Slightly South of Simple, Kristy Woodson Harvey: Book Review

Slightly South of Simple Book Cover Slightly South of Simple
Peachtree Bluff
Kristy Woodson Harvey
Adult Fiction
Gallery Books
April 25, 2017

Caroline Murphy swore she’d never set foot back in the small Southern town of Peachtree Bluff; she was a New York girl born and bred and the worst day of her life was when, in the wake of her father’s death, her mother selfishly forced her to move—during her senior year of high school, no less—back to that hick-infested rat trap where she'd spent her childhood summers. But now that her marriage to a New York high society heir has fallen apart in a very public, very embarrassing fashion, a pregnant Caroline decides to escape the gossipmongers with her nine-year-old daughter and head home to her mother, Ansley.

Ansley has always put her three daughters first, especially when she found out that her late husband, despite what he had always promised, left her with next to nothing. Now the proud owner of a charming waterfront design business and finally standing on her own two feet, Ansley welcomes Caroline and her brood back with open arms. But when her second daughter Sloane, whose military husband is overseas, and youngest daughter and successful actress Emerson join the fray, Ansley begins to feel like the piece of herself she had finally found might be slipping from her grasp. Even more discomfiting, when someone from her past reappears in Ansley's life, the secret she’s harbored from her daughters their entire lives might finally be forced into the open.

Exploring the powerful bonds between sisters and mothers and daughters, this engaging novel is filled with Southern charm, emotional drama, and plenty of heart.

This review contains quotes from the book.

It’s official: I’m naming Kristy Woodson Harvey the new queen bee of Southern fiction. In her most recent novel, Slightly South of Simple, Harvey introduces us to the Murphy women with so much ease that it sort of feels like I’ve known them my whole life.

The first character we meet is Caroline Murphy, who we learn is grappling with the fact that her husband, James, is in love with a 20-year-old model. Which isn’t a great revelation considering Caroline is also six-months pregnant. From the start, it’s clear to discern that Caroline’s husband is obviously the worst kind of man. Knowing this, she resorts to moving back to Peachtree Bluff, the very place she’s always despised.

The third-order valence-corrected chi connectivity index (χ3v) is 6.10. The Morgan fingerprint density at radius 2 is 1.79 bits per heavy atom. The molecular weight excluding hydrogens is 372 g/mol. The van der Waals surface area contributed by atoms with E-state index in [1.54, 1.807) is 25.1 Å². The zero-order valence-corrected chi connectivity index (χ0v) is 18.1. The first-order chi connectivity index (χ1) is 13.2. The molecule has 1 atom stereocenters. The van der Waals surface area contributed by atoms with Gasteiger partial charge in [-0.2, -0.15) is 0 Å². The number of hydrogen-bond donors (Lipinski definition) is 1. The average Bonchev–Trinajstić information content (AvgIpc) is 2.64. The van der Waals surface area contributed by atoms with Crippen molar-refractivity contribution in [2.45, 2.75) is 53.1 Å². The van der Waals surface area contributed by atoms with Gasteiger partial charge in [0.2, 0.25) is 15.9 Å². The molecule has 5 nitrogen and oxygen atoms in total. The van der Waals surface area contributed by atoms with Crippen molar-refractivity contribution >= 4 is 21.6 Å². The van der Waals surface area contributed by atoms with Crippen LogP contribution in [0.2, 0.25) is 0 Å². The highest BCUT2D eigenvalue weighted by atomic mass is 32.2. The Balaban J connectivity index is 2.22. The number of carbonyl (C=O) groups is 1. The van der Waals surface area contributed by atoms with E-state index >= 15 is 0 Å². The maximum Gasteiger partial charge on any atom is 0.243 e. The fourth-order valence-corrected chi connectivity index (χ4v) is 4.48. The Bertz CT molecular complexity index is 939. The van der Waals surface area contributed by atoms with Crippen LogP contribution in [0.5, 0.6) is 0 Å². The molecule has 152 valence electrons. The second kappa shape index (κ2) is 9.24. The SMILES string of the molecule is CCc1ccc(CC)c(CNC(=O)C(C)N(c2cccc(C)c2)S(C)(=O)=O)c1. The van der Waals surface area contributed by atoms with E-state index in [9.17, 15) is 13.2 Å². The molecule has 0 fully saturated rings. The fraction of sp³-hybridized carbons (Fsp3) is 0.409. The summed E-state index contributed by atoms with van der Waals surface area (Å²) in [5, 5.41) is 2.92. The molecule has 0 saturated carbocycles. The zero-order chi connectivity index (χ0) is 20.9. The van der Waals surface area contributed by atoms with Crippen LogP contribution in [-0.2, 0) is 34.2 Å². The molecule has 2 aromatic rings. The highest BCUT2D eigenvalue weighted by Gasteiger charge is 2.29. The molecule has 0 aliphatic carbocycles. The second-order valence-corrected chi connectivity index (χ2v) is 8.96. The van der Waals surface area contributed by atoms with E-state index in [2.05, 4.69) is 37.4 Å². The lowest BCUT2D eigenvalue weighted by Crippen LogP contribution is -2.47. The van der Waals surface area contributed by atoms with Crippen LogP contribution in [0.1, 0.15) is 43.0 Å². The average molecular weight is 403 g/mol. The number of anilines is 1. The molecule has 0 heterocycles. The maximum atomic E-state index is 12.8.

Before, Caroline and her family would go to Peachtree Bluff every summer from New York City, and when her father died her mother moved the family there permanently. Caroline always believed that she was a New Yorker through and through, but now with all the gossip surrounding her marriage, she comes to the conclusion that her only option is to move back home with her 9-year-old daughter. She also knows that the people who will help her through this difficult time most are her sisters.

“But there are no people in the world to make you realize what a spoiled, selfish bitch you’ve become and put you right back in your place quite like sisters. All I can say is that for the state I was in, thank God I have two.”

— excerpt from Kristy Woodson Harvey’s Slightly South of Simple

Through this relocation and intro to new family members, Harvey goes into a lot of detail about Caroline, Sloane and Emerson’s mother, Ansley Murphy. Ansley, too, is dealing with her own burdens, left to carry on after the passing of her husband by running a design business. She’s always assumed that she would be left with a lot of money if her husband ever passed because of his life insurance, but after he died, she discovered she would not receive anything.

In response, Ansley decides to take matters into her own hands, although her life and work do not come as easy as she’d hoped. It also doesn’t help that her relationship with Caroline is floundering. Caroline would always nitpick at whatever her mother did or decided for the family. This sort of relationship shows a classic mother-daughter struggle I’m sure many can relate to—judging what the other does with their life because they don’t see eye-to-eye being one of their contentions.

“And Caroline has never been my favorite child. I know that’s not nice to say, but it’s nicer than saying she’s my least favorite child, which is really the truth. I love her to pieces. I’d take a bullet for her. I’d sooner die than see something bad happen to her, and I would never, ever want to live without her. But she is…tricky.”

— excerpt from Kristy Woodson Harvey’s Slightly South of Simple

In all, I really liked how Harvey works to give each of her characters a different set of personalities in Slightly South of Simple. It made the novel so much more interesting because I got a sense of who each and every one of these people was, even the minor characters. Harvey’s book was also nice to read because of how smooth the plot line is, which is why I would recommend this to anyone who needs a light read and loves Southern fiction.

If you ask me, Harvey just made herself known in Southern fiction with this one and I cannot wait to read the rest of the series!

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Jessica Duffield
the authorJessica Duffield
Contributing Writer
I am a sophomore in college. Books are my passion and I hope to work in book publishing once I graduate.